before it's execution. With stored procedures the above work needs to done only at the time
of it's creation. Generally stored procedures with four or more SQL statements provide best
4. Improve application security. If database access is encapsulated within the procedures then
it is no longer necessary to grant privileges to users on the tables.
5. Allow to extend the functionality provided by standard SQL functions. Stored procedures can
be used to create user defined functions that are transparently utilised within the SQL
statements, for example: if a measurement is stored on the database in inches. A function
could be written which will convert inches to centimetres. This function can be then used as
if it was built-in SQL function.
6. Extend functionality provided by the database triggers. The language used to write triggers
is limited to simple type operation.
7. Hide the complexity of the underlying database structures from the users and programmers,
for example stored procedures can be written to perform standard reports which are then
invoked by GUI end-user reporting tools.
8. Aid in application's performance tuning and monitoring. Procedures provide ability to perform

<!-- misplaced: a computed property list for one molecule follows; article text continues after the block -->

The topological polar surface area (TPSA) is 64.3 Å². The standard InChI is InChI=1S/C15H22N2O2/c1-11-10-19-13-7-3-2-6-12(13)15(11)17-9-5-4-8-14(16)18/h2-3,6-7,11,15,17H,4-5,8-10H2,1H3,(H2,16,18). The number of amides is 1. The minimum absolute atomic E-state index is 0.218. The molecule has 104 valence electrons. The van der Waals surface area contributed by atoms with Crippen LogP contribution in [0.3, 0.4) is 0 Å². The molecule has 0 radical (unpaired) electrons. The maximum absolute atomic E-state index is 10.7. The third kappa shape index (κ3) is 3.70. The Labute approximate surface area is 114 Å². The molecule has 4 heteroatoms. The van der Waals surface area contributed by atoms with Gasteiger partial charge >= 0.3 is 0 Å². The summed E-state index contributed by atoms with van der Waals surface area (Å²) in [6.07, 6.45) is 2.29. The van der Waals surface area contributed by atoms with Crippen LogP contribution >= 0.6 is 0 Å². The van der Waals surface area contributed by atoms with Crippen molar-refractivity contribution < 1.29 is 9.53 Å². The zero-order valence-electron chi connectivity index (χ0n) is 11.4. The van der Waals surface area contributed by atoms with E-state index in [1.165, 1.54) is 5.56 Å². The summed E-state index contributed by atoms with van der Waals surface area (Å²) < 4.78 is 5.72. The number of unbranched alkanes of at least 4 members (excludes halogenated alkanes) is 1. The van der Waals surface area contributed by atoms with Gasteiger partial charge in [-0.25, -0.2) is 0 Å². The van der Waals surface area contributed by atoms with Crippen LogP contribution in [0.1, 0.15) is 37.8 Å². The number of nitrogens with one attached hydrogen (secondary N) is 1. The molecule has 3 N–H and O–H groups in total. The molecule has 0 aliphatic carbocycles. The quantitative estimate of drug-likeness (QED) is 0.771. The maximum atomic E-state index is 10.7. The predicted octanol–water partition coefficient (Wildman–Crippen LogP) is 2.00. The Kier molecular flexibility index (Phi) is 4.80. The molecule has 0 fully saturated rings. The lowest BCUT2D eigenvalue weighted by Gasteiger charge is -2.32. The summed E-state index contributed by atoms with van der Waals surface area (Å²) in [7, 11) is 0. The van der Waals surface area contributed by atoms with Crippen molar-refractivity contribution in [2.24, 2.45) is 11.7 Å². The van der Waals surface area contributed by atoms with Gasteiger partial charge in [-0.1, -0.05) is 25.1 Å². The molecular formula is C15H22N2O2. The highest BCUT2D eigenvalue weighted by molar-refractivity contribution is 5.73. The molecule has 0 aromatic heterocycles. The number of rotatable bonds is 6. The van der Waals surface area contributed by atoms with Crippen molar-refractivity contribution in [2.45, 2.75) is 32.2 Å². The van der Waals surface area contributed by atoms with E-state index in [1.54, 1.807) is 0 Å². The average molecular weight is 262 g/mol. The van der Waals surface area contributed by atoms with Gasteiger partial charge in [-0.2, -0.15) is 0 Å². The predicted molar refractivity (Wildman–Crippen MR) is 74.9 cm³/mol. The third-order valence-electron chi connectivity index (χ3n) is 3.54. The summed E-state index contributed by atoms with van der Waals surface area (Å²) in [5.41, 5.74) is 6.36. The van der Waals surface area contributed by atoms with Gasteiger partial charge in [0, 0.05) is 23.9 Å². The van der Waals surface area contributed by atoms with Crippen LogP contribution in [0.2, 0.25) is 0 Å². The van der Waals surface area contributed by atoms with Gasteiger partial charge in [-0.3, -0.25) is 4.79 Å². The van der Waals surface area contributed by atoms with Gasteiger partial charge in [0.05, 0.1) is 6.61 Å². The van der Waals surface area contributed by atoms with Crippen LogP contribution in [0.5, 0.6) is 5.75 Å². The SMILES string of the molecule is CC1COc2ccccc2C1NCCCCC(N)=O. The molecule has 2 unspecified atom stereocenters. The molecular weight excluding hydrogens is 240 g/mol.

SET EXPLAIN on SQL with out first executing it. Since the stored procedure's SQL is
optimised when the procedure is created, it is possible to obtain access paths chosen by the
optimiser at this time. In the case of SQL executed from E/SQL or 4GL it is not possible to
see the explain output unless the SQL has been run against the database which might not be
always possible or practical in a production environment.
9. Can be used increase application's independence from the underlying database structures,
therefore, isolating the programs from the database structure changes, for example: data
Disadvantages of Stored Procedures
Most of the disadvantages of stored procedures are due to an extra layer of complexity and lack of
support by development and administration tools
1. Some of the 4GL development tools are designed to work best by accessing the database
tables directly. If you are using stored procedures then some of the default functionality
provided by the development tool might be lost. For example most of 4GL tools will
automatically implement optimistic locking (checking for lost updates). If you choose to
perform updates through stored procedures then in most cases you will lose the functionality
provided by the tool which will result in decreased productivity.
2. For the above reason, when using stored procedures you might lose the database
independence provided by your 4GL tools. Also the stored procedure's code is not portable
to other DBMS platforms.
3. More complicated program debugging.
4. Before version seven of the engine, stored procedures are buffered in the sqlturbo processes